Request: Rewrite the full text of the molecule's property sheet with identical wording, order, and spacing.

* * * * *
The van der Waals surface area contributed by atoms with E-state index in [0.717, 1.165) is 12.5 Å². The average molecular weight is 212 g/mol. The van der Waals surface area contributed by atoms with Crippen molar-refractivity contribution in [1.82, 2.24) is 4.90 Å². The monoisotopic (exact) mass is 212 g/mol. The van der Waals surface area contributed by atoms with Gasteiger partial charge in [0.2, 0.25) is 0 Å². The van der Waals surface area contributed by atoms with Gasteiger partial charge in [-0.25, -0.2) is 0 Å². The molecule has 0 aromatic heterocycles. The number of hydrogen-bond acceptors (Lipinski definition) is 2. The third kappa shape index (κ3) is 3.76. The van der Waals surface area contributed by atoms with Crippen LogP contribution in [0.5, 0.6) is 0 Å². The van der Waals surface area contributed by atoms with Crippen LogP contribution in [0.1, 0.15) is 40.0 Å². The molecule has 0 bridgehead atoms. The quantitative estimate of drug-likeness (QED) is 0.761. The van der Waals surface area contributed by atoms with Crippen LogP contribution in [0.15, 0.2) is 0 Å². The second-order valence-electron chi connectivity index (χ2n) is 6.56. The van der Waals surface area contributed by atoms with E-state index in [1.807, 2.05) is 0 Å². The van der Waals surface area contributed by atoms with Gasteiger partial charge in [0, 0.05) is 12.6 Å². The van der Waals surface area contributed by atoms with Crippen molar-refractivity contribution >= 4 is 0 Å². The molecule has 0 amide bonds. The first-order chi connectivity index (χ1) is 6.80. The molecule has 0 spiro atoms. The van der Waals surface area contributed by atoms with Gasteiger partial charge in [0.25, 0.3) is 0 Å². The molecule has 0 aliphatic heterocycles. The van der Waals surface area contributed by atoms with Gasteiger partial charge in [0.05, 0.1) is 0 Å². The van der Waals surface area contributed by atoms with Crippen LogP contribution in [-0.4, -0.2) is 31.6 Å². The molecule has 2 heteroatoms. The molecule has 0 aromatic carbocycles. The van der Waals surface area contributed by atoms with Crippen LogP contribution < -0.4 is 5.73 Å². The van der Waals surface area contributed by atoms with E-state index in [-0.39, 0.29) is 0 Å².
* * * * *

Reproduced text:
The van der Waals surface area contributed by atoms with E-state index in [0.717, 1.165) is 12.5 Å². The average molecular weight is 212 g/mol. The van der Waals surface area contributed by atoms with Crippen molar-refractivity contribution in [1.82, 2.24) is 4.90 Å². The monoisotopic (exact) mass is 212 g/mol. The van der Waals surface area contributed by atoms with Gasteiger partial charge in [0.2, 0.25) is 0 Å². The van der Waals surface area contributed by atoms with Gasteiger partial charge in [-0.25, -0.2) is 0 Å². The molecule has 0 aromatic heterocycles. The number of hydrogen-bond acceptors (Lipinski definition) is 2. The third kappa shape index (κ3) is 3.76. The van der Waals surface area contributed by atoms with Crippen LogP contribution in [0.5, 0.6) is 0 Å². The van der Waals surface area contributed by atoms with Crippen LogP contribution in [0.1, 0.15) is 40.0 Å². The molecule has 0 bridgehead atoms. The quantitative estimate of drug-likeness (QED) is 0.761. The van der Waals surface area contributed by atoms with Crippen LogP contribution in [0.15, 0.2) is 0 Å². The second-order valence-electron chi connectivity index (χ2n) is 6.56. The van der Waals surface area contributed by atoms with E-state index in [1.807, 2.05) is 0 Å². The van der Waals surface area contributed by atoms with Gasteiger partial charge in [0, 0.05) is 12.6 Å². The van der Waals surface area contributed by atoms with Crippen molar-refractivity contribution >= 4 is 0 Å². The molecule has 0 amide bonds. The first-order chi connectivity index (χ1) is 6.80. The molecule has 0 spiro atoms. The van der Waals surface area contributed by atoms with Gasteiger partial charge in [0.25, 0.3) is 0 Å². The molecule has 0 aliphatic heterocycles. The van der Waals surface area contributed by atoms with Gasteiger partial charge in [0.05, 0.1) is 0 Å². The van der Waals surface area contributed by atoms with Crippen LogP contribution in [-0.4, -0.2) is 31.6 Å². The molecule has 2 heteroatoms. The molecule has 0 aromatic carbocycles. The van der Waals surface area contributed by atoms with Crippen LogP contribution < -0.4 is 5.73 Å². The van der Waals surface area contributed by atoms with E-state index in [-0.39, 0.29) is 0 Å².